Animal Species:Blacktip Bullseye, Pempheris affinis McCulloch, 1911
The Blacktip Bullseye is commonly seen by divers in caves and under ledged during the day.
The Blacktip Bullseye has a deep compressed body that is covered with small ctenoid scales. It has a very large eye and a large obliquely-angled mouth.
The body is pale grey dorsally and yellow on the sides. The tips of the dorsal and caudal fins are black, as is the margin of the anal fin.
This species is recorded from marine waters of southern Queensland to southern New South Wales.
The map below shows the Australian distribution of the species based on public sightings and specimens in Australian Museums. Source: Atlas of Living Australia.
Distribution by collection data
The Blacktip Bullseye lives on rocky reefs down to depths of at least 30m. During the day it is often seen in aggregations in caves and under ledges. It ventures out at night.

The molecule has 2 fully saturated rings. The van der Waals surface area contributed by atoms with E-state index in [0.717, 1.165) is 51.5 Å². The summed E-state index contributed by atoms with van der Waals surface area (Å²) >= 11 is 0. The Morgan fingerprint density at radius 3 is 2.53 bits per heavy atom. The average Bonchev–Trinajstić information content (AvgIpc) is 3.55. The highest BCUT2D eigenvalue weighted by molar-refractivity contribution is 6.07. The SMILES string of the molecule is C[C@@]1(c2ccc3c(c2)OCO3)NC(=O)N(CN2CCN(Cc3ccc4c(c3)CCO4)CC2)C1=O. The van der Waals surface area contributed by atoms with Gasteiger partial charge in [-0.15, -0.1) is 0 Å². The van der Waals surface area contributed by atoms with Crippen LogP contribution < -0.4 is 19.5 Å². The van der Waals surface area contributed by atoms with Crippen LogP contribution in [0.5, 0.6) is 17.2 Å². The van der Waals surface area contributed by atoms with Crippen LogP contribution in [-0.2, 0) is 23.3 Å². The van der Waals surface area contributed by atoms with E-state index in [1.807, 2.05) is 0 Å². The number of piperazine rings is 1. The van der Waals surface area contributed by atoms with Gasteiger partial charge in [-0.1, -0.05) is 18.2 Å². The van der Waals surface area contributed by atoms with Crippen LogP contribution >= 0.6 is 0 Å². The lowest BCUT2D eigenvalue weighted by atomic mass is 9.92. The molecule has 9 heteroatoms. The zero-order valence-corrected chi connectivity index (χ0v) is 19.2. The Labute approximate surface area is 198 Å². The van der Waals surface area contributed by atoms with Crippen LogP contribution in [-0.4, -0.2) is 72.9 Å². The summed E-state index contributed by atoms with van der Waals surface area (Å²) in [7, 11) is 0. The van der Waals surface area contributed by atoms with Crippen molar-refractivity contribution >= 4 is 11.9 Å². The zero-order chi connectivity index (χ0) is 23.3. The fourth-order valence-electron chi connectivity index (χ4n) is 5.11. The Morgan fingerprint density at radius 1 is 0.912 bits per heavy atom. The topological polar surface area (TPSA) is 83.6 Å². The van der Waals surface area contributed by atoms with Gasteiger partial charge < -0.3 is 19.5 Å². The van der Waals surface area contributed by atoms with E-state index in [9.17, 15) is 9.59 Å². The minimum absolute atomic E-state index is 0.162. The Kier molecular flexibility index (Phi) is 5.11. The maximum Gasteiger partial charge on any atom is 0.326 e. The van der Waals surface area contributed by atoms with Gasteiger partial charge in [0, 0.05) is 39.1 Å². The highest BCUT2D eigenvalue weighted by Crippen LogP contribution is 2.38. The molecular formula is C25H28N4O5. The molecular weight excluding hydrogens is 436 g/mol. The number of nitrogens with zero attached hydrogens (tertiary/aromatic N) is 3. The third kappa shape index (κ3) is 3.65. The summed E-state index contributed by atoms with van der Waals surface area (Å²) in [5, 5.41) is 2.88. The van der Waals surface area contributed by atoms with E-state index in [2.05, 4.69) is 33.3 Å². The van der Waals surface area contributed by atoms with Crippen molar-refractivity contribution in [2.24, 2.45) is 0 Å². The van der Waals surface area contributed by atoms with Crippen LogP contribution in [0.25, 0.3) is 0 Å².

- Edgar, G.J. 1997. Australian Marine Life; the plants and animals of temperate waters. Reed Books. Pp. 544.
- Hutchins, B. & R. Swainston. 1986. Sea Fishes of Southern Australia. Complete Field Guide for Anglers and Divers. Swainston Publishing. Pp. 180.
- Kuiter, R.H. 1996. Guide to Sea Fishes of Australia. New Holland. Pp. 433.
- Kuiter, R.H. 2000. Coastal Fishes of South-eastern Australia. Gary Allen. Pp. 437.
- Randall, J.E., Allen, G.R. & R.C. Steene. 1997. Fishes of the Great Barrier Reef and Coral Sea. Crawford House Press. Pp. 557.
Mark McGrouther , Collection Manager, Ichthyology